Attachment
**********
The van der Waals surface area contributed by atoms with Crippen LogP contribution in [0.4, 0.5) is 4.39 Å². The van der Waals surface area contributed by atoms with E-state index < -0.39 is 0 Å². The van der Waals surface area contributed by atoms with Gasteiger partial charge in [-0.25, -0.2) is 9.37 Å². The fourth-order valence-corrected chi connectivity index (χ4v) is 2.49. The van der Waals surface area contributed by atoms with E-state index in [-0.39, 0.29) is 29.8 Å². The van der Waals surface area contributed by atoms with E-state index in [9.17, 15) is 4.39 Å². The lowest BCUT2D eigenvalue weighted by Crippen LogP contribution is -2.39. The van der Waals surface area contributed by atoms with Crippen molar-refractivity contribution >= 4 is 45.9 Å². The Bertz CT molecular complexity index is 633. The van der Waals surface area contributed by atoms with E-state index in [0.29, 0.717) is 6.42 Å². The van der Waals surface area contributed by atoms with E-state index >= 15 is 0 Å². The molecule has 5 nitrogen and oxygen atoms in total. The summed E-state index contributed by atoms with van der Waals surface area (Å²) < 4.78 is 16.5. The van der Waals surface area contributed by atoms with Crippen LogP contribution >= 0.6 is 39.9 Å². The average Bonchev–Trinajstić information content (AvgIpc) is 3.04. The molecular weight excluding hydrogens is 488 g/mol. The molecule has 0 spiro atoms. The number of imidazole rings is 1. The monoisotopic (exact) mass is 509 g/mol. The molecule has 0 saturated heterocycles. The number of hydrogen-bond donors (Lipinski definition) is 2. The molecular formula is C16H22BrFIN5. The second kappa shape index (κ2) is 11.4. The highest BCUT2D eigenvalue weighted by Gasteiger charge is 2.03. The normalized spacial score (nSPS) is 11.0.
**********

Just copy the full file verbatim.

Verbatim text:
The van der Waals surface area contributed by atoms with Crippen LogP contribution in [0.4, 0.5) is 4.39 Å². The van der Waals surface area contributed by atoms with E-state index < -0.39 is 0 Å². The van der Waals surface area contributed by atoms with Gasteiger partial charge in [-0.25, -0.2) is 9.37 Å². The fourth-order valence-corrected chi connectivity index (χ4v) is 2.49. The van der Waals surface area contributed by atoms with E-state index in [-0.39, 0.29) is 29.8 Å². The van der Waals surface area contributed by atoms with E-state index in [9.17, 15) is 4.39 Å². The lowest BCUT2D eigenvalue weighted by Crippen LogP contribution is -2.39. The van der Waals surface area contributed by atoms with Crippen molar-refractivity contribution >= 4 is 45.9 Å². The Bertz CT molecular complexity index is 633. The van der Waals surface area contributed by atoms with E-state index in [0.29, 0.717) is 6.42 Å². The van der Waals surface area contributed by atoms with E-state index >= 15 is 0 Å². The molecule has 5 nitrogen and oxygen atoms in total. The summed E-state index contributed by atoms with van der Waals surface area (Å²) < 4.78 is 16.5. The van der Waals surface area contributed by atoms with Crippen LogP contribution >= 0.6 is 39.9 Å². The average Bonchev–Trinajstić information content (AvgIpc) is 3.04. The molecular weight excluding hydrogens is 488 g/mol. The molecule has 0 spiro atoms. The number of imidazole rings is 1. The monoisotopic (exact) mass is 509 g/mol. The molecule has 0 saturated heterocycles. The number of hydrogen-bond donors (Lipinski definition) is 2. The molecular formula is C16H22BrFIN5. The second kappa shape index (κ2) is 11.4. The highest BCUT2D eigenvalue weighted by Gasteiger charge is 2.03. The normalized spacial score (nSPS) is 11.0.